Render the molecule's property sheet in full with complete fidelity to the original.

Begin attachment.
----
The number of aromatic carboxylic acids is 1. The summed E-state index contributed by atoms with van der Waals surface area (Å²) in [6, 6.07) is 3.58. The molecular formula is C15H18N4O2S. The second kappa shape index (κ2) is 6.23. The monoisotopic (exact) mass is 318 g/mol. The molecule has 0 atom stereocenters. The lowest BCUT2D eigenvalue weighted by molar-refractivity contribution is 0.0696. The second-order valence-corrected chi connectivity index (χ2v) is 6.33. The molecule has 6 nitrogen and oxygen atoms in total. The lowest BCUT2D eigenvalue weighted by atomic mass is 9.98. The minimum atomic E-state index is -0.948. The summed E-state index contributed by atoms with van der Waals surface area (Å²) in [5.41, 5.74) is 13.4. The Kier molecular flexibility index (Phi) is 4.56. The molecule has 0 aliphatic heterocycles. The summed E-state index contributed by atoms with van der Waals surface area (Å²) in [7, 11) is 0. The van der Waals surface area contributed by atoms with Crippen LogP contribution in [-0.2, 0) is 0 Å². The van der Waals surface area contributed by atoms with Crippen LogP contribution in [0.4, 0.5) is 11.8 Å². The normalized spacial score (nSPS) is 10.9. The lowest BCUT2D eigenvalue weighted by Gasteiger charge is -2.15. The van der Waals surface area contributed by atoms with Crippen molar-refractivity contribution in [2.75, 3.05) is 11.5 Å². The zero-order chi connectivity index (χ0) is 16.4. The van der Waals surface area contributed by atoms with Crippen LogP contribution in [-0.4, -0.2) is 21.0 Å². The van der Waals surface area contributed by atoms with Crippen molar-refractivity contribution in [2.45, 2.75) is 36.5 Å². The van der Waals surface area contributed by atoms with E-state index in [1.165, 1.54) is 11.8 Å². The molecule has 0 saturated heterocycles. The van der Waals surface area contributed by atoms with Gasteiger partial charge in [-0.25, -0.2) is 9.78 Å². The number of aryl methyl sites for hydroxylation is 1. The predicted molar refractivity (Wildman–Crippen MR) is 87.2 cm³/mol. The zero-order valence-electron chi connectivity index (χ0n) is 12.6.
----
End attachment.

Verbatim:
The number of aromatic carboxylic acids is 1. The summed E-state index contributed by atoms with van der Waals surface area (Å²) in [6, 6.07) is 3.58. The molecular formula is C15H18N4O2S. The second kappa shape index (κ2) is 6.23. The monoisotopic (exact) mass is 318 g/mol. The molecule has 0 atom stereocenters. The lowest BCUT2D eigenvalue weighted by molar-refractivity contribution is 0.0696. The second-order valence-corrected chi connectivity index (χ2v) is 6.33. The molecule has 6 nitrogen and oxygen atoms in total. The lowest BCUT2D eigenvalue weighted by atomic mass is 9.98. The minimum atomic E-state index is -0.948. The summed E-state index contributed by atoms with van der Waals surface area (Å²) in [5.41, 5.74) is 13.4. The Kier molecular flexibility index (Phi) is 4.56. The molecule has 0 aliphatic heterocycles. The summed E-state index contributed by atoms with van der Waals surface area (Å²) in [7, 11) is 0. The van der Waals surface area contributed by atoms with Crippen LogP contribution in [-0.2, 0) is 0 Å². The van der Waals surface area contributed by atoms with Crippen LogP contribution in [0.4, 0.5) is 11.8 Å². The normalized spacial score (nSPS) is 10.9. The lowest BCUT2D eigenvalue weighted by Gasteiger charge is -2.15. The van der Waals surface area contributed by atoms with Crippen molar-refractivity contribution in [2.75, 3.05) is 11.5 Å². The zero-order chi connectivity index (χ0) is 16.4. The van der Waals surface area contributed by atoms with Crippen LogP contribution in [-0.4, -0.2) is 21.0 Å². The van der Waals surface area contributed by atoms with Crippen molar-refractivity contribution in [2.45, 2.75) is 36.5 Å². The van der Waals surface area contributed by atoms with E-state index in [1.165, 1.54) is 11.8 Å². The molecule has 0 saturated heterocycles. The van der Waals surface area contributed by atoms with Gasteiger partial charge in [-0.25, -0.2) is 9.78 Å². The number of aryl methyl sites for hydroxylation is 1. The predicted molar refractivity (Wildman–Crippen MR) is 87.2 cm³/mol. The zero-order valence-electron chi connectivity index (χ0n) is 12.6.